Loc: Virginia, USA
Originally Posted By: cheetah
I think you ought to go ahead and do the research. I'm sure there are hundreds of other artists and writers that you could compare.
I appreciate what you are saying (and have said in the past whenever discussing registry points). But I'd love to help break you out of your Marvel Bronze Age focus even for a short while, and introduce you to Copper Age independents. You may like some of the titles/creative teams/characters. You'd also find out it's not so easy to compare mass-produced Big Two books to this period.
But in no way do I mean your books mean less than my books. Never the intent. It's just a different category of collecting than Marvel or DC books. And many of these books are tough to track down easily in 9.4-9.8, or else the majority of collectors would have them already.
Dark Horse Presents has some of the better long-running material worth reading. I would also recommend this run to anyone trying to understand Copper Age independents, and why so many get excited over tracking these down.
Lol. My earliest dated book is 1937 and my latest book came out last week. I've got over 25,000 raw books to go along with my 5,000 slabs. I have so many independent books I wouldn't even want to try to count. Just because I haven't slabbed them doesn't mean I don't have them.
Loc: Virginia, USA
Well, then maybe you need to do a little more research on their scarcity and impact. I was in your situation a few years back, with over 37,000 comics ranging from 1919 (Bringing Up Father 2, 3) all the way to early Modern Age books. After reevaluating my focus once returning to comics, Copper Age independents was an easy fit for me. Blew out all the other books for room and funds, and never looked back.
Comparing books that have a print run that are sub-10,000 to large-scale produced titles is one difference. But these could also be considered a category unto themselves because many had content never produced before (and with many of these B&W's, we wish they hadn't been produced).
But sometimes it is a situation of "agreeing to disagree," and enjoying our collecting focus.
Loc: Virginia, USA
Originally Posted By: Bosco685
So by this week, we should now have two graded copies of Primer #6 (Comico Comics) in the census. It has taken four years to find two copies even worth submitting, these have become so difficult to track down in high grade.
Since this is Chuck Dixon's first professional comic work long before his fantastic 1992-1999 extensive run on Detective Comics, it has more significance than most would realize. But in-between the two series, he also worked on Airboy, Batgirl, J.R.R. Tolkien's The Hobbit, Moon Knight, Nightwing, Punisher, and Robin. He also found some time to work on Birds of Prey, Catwoman, Green Arrow, Team 7, and Prophet. And in the near-term, he is working on Dynamite's Man With No Name series and IDW's G.I. Joe series. One of the clear workhorses of the comic industry!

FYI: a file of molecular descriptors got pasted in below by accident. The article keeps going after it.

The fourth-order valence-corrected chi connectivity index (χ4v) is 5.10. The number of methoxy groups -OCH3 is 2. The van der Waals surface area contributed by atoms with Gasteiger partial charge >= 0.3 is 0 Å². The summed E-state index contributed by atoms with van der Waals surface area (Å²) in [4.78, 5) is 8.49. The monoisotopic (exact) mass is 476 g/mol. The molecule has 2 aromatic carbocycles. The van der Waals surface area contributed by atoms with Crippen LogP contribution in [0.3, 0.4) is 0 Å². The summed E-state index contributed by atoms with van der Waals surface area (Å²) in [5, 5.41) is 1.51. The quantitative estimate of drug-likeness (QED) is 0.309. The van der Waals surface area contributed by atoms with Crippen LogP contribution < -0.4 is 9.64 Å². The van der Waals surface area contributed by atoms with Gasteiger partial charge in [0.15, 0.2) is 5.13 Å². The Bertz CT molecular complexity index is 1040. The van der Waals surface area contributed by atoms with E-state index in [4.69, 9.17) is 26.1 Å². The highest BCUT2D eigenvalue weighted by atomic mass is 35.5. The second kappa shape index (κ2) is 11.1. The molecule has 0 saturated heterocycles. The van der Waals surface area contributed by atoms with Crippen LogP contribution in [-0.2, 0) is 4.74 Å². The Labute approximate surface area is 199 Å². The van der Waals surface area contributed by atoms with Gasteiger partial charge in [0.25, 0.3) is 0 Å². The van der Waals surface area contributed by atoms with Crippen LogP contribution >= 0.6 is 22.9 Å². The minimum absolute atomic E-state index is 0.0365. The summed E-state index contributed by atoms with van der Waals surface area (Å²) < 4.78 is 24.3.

I add all that detail so if anyone is not aware of the critical nature of this book, they should be now. And yes, Primer #6 also contains the 1st appearance of a semi-minor character, Evangeline.
I'd like to recommend this book be assigned 600 points for a 9.8 Universal, although it will be interesting if we ever see a copy at this level. And with Primer #2 having 1,040 points due to the popular 1st appearance of Grendel and 285 copies in the census, I don't think it is an unreasonable request on an extremely tough book with a count of two.
By the way, I'm not even sure if the label will state "1st professional work of Chuck Dixon" since none have ever been submitted before.
Thanks for your consideration.
So, before the Kopper Kaiser jumped in with his jackboots and stomped all over the fun ( ), I was trying to publically lock down a points recommendation for this book.
Taking into consideration the content, scarcity, and demand (though not as high in any way as a Primer #2), what would the recommendation be?
And it has a lot more going for it than Primer #1, so that comparison I have an issue with. Evangeline was one of those characters that had a much longer moment in the spotlight than anything that came out of the first issue. And Chuck Dixon - though no Frank Miller - has contributed to many areas of the comic industry across DC, Marvel, and independent titles.
I really think it will be extremely rare that we see a 9.8, which is why I recommended 600 points. And I've been searching for four years before I found my 9.6 and 9.4 copies, though I am not a reseller buying up huge amounts of collections leading to the feeling this is in the "common" category. I doubt this, as I know of one other huge Copper Age reseller/collector that was bragging to me he had finally found his first high-grade copy. And this fellow has hundreds of long boxes filled with Copper Age.
Can it be found in low-grade? You bet - Mile High and Mycomicshop have been selling VG to Fine copies for months. High-grade (9.4 and above), you rarely find this book at that grade.